The Swedish Philharmonia display outstanding standards of music-making in Edinburgh

United KingdomUnited Kingdom Mendelssohn, Prokofiev, Sibelius: Viktoria Mullova (violinist), Swedish Philharmonia / Jaime Martin (conductor). Usher Hall, Edinburgh, 15.3.2020. (GT)

Swedish Philharmonia (c) Nikolaj Lund

Mendelssohn – Symphony No.5 in D minor ‘Reformation’

Prokofiev – Violin Concerto No.2 in G minor

Sibelius – Symphony No.5 in E flat major, Op.82

The Swedish Philharmonia is based in the north Swedish town of Gävle – roughly on the same latitude as Helsinki and Oslo – and some of the finest musicians have performed with them. The provincial town of Gävle is not a location that features in the myriad of Scandi thrillers which have become so popular here in recent years, however, this town of just 100,000 people has supported a professional orchestra for over one hundred years. The orchestra is called the Gävle Symphoniker and under this name have made several fine recordings of a wide repertoire from the baroque to contemporary music under their chief conductor Jaime Martin. Among their previous chief conductors was Robin Ticciati who for nine years was in charge of the Scottish Chamber Orchestra. Ticciati conducted all the Mendelssohn symphonies during his tenure with the SCO, so it was interesting to hear the Swedish take on this composer’s music.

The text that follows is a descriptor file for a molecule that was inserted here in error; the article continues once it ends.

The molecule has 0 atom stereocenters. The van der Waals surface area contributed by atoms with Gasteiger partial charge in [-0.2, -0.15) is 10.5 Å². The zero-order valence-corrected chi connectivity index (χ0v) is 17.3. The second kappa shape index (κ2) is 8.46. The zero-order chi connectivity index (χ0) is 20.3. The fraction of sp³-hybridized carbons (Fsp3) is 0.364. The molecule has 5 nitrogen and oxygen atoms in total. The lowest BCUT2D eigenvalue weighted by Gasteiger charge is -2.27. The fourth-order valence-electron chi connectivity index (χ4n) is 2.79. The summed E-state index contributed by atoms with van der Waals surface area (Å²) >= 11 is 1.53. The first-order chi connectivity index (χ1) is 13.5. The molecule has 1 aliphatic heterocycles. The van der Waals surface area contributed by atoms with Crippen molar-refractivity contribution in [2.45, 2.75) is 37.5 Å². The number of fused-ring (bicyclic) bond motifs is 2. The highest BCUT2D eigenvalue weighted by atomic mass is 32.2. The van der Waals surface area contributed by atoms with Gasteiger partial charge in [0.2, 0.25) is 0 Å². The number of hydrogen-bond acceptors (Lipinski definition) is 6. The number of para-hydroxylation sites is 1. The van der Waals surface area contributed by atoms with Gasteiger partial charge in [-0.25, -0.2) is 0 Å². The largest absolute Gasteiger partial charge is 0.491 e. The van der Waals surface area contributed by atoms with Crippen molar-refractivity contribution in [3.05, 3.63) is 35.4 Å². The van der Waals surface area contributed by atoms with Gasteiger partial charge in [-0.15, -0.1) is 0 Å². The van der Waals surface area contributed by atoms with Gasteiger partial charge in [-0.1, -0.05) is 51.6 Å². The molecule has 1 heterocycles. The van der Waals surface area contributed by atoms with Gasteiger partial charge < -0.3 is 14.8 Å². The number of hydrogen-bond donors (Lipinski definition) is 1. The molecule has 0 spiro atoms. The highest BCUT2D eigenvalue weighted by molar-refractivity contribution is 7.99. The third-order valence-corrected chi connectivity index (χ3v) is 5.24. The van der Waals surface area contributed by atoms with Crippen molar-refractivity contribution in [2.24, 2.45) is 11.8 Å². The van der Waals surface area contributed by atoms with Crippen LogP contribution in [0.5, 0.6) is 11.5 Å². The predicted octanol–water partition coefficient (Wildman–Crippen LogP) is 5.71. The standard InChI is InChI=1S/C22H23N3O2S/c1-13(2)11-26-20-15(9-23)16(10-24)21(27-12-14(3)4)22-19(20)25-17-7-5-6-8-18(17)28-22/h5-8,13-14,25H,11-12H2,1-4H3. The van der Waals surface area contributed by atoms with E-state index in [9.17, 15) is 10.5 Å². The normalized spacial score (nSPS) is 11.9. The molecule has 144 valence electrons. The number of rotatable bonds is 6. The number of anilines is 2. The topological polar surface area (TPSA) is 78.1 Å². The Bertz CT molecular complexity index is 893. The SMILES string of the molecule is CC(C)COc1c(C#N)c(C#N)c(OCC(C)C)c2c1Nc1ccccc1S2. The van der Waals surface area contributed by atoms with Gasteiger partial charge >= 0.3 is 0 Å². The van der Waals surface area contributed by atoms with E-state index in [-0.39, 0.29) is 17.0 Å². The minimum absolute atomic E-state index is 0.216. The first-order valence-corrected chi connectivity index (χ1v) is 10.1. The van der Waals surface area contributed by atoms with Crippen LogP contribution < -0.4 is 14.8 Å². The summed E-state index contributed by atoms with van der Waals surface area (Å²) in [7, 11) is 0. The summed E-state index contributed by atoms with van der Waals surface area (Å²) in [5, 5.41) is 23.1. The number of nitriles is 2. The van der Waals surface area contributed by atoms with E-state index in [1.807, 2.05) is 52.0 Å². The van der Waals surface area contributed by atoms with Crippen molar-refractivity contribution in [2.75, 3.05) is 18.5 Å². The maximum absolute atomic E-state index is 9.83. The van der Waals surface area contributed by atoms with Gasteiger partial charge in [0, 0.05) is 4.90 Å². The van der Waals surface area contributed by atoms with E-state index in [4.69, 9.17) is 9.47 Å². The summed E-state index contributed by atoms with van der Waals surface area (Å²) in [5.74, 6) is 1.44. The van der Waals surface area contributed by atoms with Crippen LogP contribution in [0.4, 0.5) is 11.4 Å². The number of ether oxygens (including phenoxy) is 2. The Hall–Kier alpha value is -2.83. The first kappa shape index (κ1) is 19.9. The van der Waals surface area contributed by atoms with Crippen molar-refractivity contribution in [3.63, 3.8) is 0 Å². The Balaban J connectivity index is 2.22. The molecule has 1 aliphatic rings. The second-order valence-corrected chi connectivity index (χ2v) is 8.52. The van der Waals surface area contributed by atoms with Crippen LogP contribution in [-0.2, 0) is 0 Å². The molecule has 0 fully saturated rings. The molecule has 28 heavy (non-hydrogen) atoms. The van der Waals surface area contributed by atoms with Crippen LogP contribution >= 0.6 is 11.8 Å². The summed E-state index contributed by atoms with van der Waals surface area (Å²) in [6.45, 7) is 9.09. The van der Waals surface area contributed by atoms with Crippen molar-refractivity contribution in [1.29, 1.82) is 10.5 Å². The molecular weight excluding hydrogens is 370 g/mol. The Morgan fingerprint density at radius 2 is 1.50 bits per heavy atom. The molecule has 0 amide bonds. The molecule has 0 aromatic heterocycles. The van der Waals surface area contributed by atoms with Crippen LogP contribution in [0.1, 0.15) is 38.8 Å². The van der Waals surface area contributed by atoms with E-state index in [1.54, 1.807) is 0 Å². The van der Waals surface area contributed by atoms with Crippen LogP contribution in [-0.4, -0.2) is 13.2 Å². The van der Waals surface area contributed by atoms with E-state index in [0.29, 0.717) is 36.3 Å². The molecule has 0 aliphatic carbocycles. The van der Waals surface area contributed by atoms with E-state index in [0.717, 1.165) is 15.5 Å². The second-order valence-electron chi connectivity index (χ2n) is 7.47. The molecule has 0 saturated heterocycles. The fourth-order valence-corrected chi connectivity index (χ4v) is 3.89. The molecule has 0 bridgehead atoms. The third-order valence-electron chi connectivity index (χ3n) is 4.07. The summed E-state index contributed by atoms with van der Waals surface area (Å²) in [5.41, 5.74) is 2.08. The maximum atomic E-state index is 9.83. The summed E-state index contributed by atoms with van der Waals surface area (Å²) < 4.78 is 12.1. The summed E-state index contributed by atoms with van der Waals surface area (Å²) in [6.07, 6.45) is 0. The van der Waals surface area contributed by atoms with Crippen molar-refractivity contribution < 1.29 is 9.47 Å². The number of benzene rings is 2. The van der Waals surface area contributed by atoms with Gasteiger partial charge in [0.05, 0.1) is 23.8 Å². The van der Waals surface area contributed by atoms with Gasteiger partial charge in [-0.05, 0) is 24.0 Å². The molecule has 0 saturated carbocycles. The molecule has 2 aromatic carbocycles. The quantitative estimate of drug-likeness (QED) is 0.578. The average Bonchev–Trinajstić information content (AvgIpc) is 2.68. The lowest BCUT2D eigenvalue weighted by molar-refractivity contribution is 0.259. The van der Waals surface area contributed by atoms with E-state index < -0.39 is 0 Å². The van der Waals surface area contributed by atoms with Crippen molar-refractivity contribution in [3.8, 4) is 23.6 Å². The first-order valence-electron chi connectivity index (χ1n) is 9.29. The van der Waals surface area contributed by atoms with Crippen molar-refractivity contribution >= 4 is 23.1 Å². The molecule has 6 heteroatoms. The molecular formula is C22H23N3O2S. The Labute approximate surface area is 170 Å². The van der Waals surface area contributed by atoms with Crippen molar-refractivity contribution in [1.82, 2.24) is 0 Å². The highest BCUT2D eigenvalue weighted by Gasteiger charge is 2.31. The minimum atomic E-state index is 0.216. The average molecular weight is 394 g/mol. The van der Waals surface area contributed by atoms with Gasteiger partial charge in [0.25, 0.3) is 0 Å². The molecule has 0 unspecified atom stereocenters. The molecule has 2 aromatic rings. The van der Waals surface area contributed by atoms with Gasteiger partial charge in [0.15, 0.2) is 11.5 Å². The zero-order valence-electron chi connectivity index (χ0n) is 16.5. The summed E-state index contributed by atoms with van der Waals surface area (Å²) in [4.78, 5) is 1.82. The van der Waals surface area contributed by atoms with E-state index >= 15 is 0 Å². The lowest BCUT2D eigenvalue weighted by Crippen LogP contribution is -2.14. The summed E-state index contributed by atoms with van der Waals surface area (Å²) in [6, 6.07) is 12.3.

In the Andante – allegro con fuoco, the noble idea on the low strings cited the Lutheran ‘Dresden’ amen originally written by Johann Naumann and was quoted by Wagner in Parsifal. The theme was gloriously intoned by the brass and some lively woodwind and aided by the strings. In a marvellous passage there was an anticipation of Mendelssohn’s Fingal’s Cave in an evocation of the sea, which – when picked up by the whole orchestra – ushered in a tremendous culmination. Before, unobtrusively, the noble Lutheran hymn emerged leading to a calm ending.

In the Allegro vivace, a bright woodwind theme was succeeded by a resplendently sunny second idea from the oboes with trills on the flutes in the G major trio section revealing a kinship with the composer’s ‘Italian’ Symphony. Switching to B flat, the strings created some amazingly vivid harmonies so typical of Mendelssohn.

In the Andante, a wonderful plaintive idea on strings had a likeness to ‘A Song without Words’ in which the incomparable virtuosity heard from Julia Crowell’s flute embroidered another lovely Mendelssohnian melody. It was noticeable that the conductor occasionally switches from baton to hands depending on the emotional aspect of the score. The solo flute once more played a captivating theme, which Erik Rodell on the oboe picked up, before this brief interlude was ended by a brass fanfare and the cellos and basses introduced the finale, Andante con moto-Allegro vivace – Allegro maestoso. The woodwind and brass quoted the chorale ‘Ein feste Burg ist unser Gott’ which was then heard resplendently by the violins, with more revelatory woodwind playing, and now – with five horns sounding triumphant and glorious – the bassoons reprised the noble Lutheran chorale leading to the stirringly majestic fanfare.